It’s probably a bit premature to go there, but imagining what Scrum will look like post COVID-19 seems unlikely to do any harm. So here goes – a little glimpse into a very hazy crystal ball.
No Return to Normal
One thing seems certain – there will be no return to the 2019 version of “normal” regardless. COVID-19 has produced massive disruptions in business and patterns of work as well as virtually every other aspect of life. That disruption is almost certainly going to continue through 2021 and well into 2022. The first problem is stopping the spread of the virus through widespread vaccination. Here in the USA, achieving the necessary level of vaccination will be a major challenge, meaning here we could experience virus-induced disruption for several more years. The upshot is, following a prolonged period of disruption, new patterns of life and work will emerge that may bear little resemblance to the patterns of 2019.
The Office is History
Organizations have already begun to scale back their physical workspaces – offices – as the pandemic took on all the characteristics of a long-term issue. Organizations have also invested in infrastructure and software to enhance the effectiveness of the new virtual, dispersed workforce. Those trends are both almost certain to continue after the immediate effects of the pandemic have subsided. Office space emptied and leases lapsed or terminated are indicators of a long-term approach, not a short-term adaptation. So keep that Zoom shirt handy for the long run.
Business Travel Will Never be the Same
And that’s a good thing. So much of business travel under the old paradigm was both unnecessary and frivolous. I once sat on a plane next to a man who was returning to Denver from London where he had been for a one-hour meeting in the airport. Unbelievable. Communication technology has matured under the intense pressure of the pandemic and is now so ingrained in our collective thinking that business travel for anything other than absolutely necessary face-to-face in-person work is difficult to imagine.
There will be other new patterns of life and work as a result of COVID-19. What exactly those new patterns will be and how they will affect us is a big unknown. In a few years, we may look back on 2019 with the same sense of nostalgia and bewilderment that previous generations looked back at the world of 1912 from the perspective of the Cold War. The main thing is to be aware, be adaptable, and give yourself and others a full measure of grace.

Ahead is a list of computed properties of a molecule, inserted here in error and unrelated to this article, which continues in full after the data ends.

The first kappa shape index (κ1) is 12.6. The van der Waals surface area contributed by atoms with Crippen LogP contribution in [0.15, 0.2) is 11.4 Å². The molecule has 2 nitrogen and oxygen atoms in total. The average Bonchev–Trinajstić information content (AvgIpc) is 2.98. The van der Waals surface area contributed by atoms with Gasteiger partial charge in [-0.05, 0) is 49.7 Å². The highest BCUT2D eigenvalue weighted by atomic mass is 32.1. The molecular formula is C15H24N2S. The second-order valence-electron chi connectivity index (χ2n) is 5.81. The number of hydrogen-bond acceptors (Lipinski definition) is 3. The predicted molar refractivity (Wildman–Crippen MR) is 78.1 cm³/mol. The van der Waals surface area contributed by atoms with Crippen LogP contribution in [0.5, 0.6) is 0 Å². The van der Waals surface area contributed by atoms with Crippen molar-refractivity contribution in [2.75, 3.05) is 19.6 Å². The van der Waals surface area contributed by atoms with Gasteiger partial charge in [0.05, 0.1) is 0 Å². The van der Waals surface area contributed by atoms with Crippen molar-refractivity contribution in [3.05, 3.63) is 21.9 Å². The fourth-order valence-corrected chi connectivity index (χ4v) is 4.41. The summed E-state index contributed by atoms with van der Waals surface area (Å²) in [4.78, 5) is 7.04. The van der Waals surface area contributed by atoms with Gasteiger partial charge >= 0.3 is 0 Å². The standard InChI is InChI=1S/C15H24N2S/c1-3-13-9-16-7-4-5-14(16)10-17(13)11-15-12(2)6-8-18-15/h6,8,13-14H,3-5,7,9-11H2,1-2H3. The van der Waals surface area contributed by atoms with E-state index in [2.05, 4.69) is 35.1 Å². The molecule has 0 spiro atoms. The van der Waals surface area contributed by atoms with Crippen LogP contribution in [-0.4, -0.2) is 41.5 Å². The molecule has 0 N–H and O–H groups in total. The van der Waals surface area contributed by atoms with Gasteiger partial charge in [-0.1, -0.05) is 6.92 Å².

As we near then end of 2020, it seems like a good time to explore why Scrum matters more than ever in this year of pandemic-forced changes to our workplaces and work patterns.
Scrum Keeps Us Connected
With its collaborative, team-based structure, Scrum has kept us connected and productive during a time of unprecedented and absolutely vital social isolation. Continuous engagement with teammates ensures that no member of a Scrum Team is left feeling unconnected. Using the array of communication and collaborative work tools available to us, Scrum Teams have, after an initial period of adjustment beginning back in March, continued to work much as before the pandemic struck. While my sample is clearly anecdotal rather than statistical, most of the people I interact with in classes say they prefer the new way of working – no commuting, no office distractions to accommodate, and far fewer extraneous demands on their work time.
Scrum Works for Dispersed Teams
This had been a topic of discussion for many years before the pandemic put to bed any misgivings. It turns out that the previous standard advice – keep dispersion to the same time zone if at all possible and never try to disperse a Scrum Team across more than a two-hour time zone difference – was sound as borne out by the vast experience of essentially all Scrum Teams worldwide suddenly being compelled to work remotely. What has come as a surprise is just how seamlessly the members of Scrum Teams were able to adapt from working physically in-person to working in a virtually connected environment. Most of the people I’ve interacted with this year have stated unequivocally that their team’s work has improved in the new dispersed world. Most people have also stated that their team connections and their individual contributions are now more satisfying than in the pre-COVID-19 world. It turns out Scrum not only works for dispersed teams, it is probably the best way currently known to organize a dispersed workplace.
Scrum Supports a Healthy Work-Life Balance
One of the complaints I read from newly dispersed employees is that their organizations expect them to be online 24/7. Only by violating several Agile Values and Principles as well as a collection of Scrum rules could an organization do this to a Scrum Team. Indeed, again based on my anecdotal sample of conversations with people in training classes, my experience indicates that working from home as a member of a Scrum Team has enhanced further a healthy balance between work and the life that is both made possible by work and makes work worth doing. Work and life are not mutually exclusive – or at least they should not be – but are different aspects of what makes up a full, rich life. Working on a Scrum Team helps us find the right balance between these two major aspects of life. The pandemic has, in many ways, helped us focus on what’s important in life and what we can do without. Excessive work at the expense of other parts of life is inimical both to Agile Values and Principles and the practice of Scrum and is clearly one of those things we can do without.
All for now. Stay safe, stay healthy, and Scrum on!